< Reveal sidebar

Increase in Safety Prompts the EU to Lift Ban on Indonesia’s Airlines

A Garuda Indonesia Airbus A330-200 (Photo: byeangel from Tsingtao, China (Garuda Indonesia Airlines Airbus A330-243 PK-GPI) [CC BY-SA 2.0 (https://creativecommons.org/licenses/by-sa/2.0)], via Wikimedia Commons)

Late last Thursday, the European Union (EU) announced the lifting of its ban on airlines in Indonesia, clearing the way for several airlines to announce more service as they see fit.

In 2007, the EU imposed a ban on all Indonesian airlines, effectively prohibiting them from flying in their airspace. The ban was put in place as a result of a number of incidents, many of which occurred as a result of pilot error.

The EU’s ban originally affected every airline from Indonesia, however, two years later in 2009, Garuda Indonesia was exempt from the embargo, alongside its subsidiary Citilink, as well as five other airlines including budget airlines Lion Air and AirAsia. The following year, 2010, saw a major improvement in the condition of Indonesian aviation, with a 40 percent decline in air travel incidents.

Deregulated Industry

Taking a further step back, in 2000, the Indonesian government announced a new policy which would deregulate the aviation industry with hopes that it would allow for more airlines to develop in the country and therefore increase tourism and improve the economy.

While the new policy was successful in creating several new, successful airlines, as well as the startup of the low-cost travel market, it had drastic implications for airplane safety. Although Garuda was the only impacted airline that flew to the EU, travelers were warned against flying on banned airlines on other flights outside of the airspace.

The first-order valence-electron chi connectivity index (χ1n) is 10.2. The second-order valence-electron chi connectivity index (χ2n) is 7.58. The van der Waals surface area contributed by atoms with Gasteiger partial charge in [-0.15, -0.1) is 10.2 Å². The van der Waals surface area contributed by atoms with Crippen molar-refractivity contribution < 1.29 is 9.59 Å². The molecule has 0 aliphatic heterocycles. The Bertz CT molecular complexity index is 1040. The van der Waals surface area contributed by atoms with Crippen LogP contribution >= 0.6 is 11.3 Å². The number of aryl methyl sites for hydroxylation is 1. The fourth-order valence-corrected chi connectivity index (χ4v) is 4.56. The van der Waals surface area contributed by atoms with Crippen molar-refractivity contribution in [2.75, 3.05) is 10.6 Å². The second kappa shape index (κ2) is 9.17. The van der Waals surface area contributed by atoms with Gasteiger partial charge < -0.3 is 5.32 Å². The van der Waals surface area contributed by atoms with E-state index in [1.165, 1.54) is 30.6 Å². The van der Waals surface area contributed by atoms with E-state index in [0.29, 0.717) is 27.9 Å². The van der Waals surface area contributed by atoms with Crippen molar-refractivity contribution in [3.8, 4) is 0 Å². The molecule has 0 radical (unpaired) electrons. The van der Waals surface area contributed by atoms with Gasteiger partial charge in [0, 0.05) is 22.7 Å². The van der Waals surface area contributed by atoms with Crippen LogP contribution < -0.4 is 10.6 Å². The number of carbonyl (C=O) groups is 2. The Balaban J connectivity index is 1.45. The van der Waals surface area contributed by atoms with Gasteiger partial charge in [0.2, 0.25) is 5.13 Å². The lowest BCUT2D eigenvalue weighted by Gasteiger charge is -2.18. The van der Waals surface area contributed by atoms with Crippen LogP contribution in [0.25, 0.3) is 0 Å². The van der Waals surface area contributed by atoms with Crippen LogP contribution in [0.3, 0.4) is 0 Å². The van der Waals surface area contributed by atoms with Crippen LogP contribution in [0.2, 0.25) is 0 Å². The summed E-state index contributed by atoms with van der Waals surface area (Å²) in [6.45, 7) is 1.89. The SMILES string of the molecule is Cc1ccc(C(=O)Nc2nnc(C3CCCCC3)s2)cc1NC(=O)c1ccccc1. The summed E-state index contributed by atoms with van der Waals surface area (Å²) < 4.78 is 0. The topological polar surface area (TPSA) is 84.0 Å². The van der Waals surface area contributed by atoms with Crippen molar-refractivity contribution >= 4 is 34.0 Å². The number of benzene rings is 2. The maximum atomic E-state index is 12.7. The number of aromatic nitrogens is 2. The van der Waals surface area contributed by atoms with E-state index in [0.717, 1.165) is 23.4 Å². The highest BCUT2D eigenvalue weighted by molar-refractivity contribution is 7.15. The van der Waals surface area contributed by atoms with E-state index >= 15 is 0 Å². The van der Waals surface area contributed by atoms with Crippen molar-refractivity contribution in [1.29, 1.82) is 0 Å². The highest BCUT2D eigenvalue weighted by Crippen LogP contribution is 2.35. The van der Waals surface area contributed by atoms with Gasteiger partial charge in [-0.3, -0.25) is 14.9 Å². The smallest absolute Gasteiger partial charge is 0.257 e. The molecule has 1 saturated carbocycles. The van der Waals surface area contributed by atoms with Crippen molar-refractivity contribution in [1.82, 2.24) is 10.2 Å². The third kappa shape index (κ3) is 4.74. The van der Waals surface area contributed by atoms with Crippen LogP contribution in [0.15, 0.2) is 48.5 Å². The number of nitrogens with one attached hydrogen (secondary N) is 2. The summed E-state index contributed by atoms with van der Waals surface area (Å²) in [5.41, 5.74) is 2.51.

Increasing Tourism

The lifting of the ban could have not come at a better time for airlines in Indoneisa, with tourism numbers increasing rapidly for this year. Today, officials believe there remains a projected 21 percent rise in tourism numbers with 17 million visitors expected to the country.

The safety standards were reportedly improved to a large extent after the 2014 AirAsia incident, where pilot error caused an aircraft to crash into the Java Sea while operating scheduled service to Singapore.

The Transport Minister for Indonesia hopes the lifting of the ban will put travelers at ease when heading to Indonesia, and will help further increase the number of tourists headed to the country.

Connor Sadler
Latest posts by Connor Sadler (see all)


  • Connor Sadler

    Connor has been in love with flying since the first time he boarded a plane when he was 5 years old. He loves all things aviation, and he hopes to make that his full time career in the future.

Subscribe to AirlineGeeks' Daily Check-In

Receive a daily dose of the airline industry's top stories along with market insights right in your inbox.

Related Stories

Emirates Inks Interline Agreement With Mexican ULCC

Emirates and Mexico's Viva Aerobus announced a new interline agreement to provide travelers with increased connectivity and travel options in…

IndiGo to Introduce Business Class Offering

Indian airline IndiGo has been in the news a lot recently. This time around, the traditionally all-economy class airline has…

Nigerian Authority Mediates Truce with Turkish Airlines to Fly Stranded Passengers After Labor Dispute

A labor dispute between Turkish Airlines and the National Union of Air Transport Employees (NUATE) has caused significant disruption at…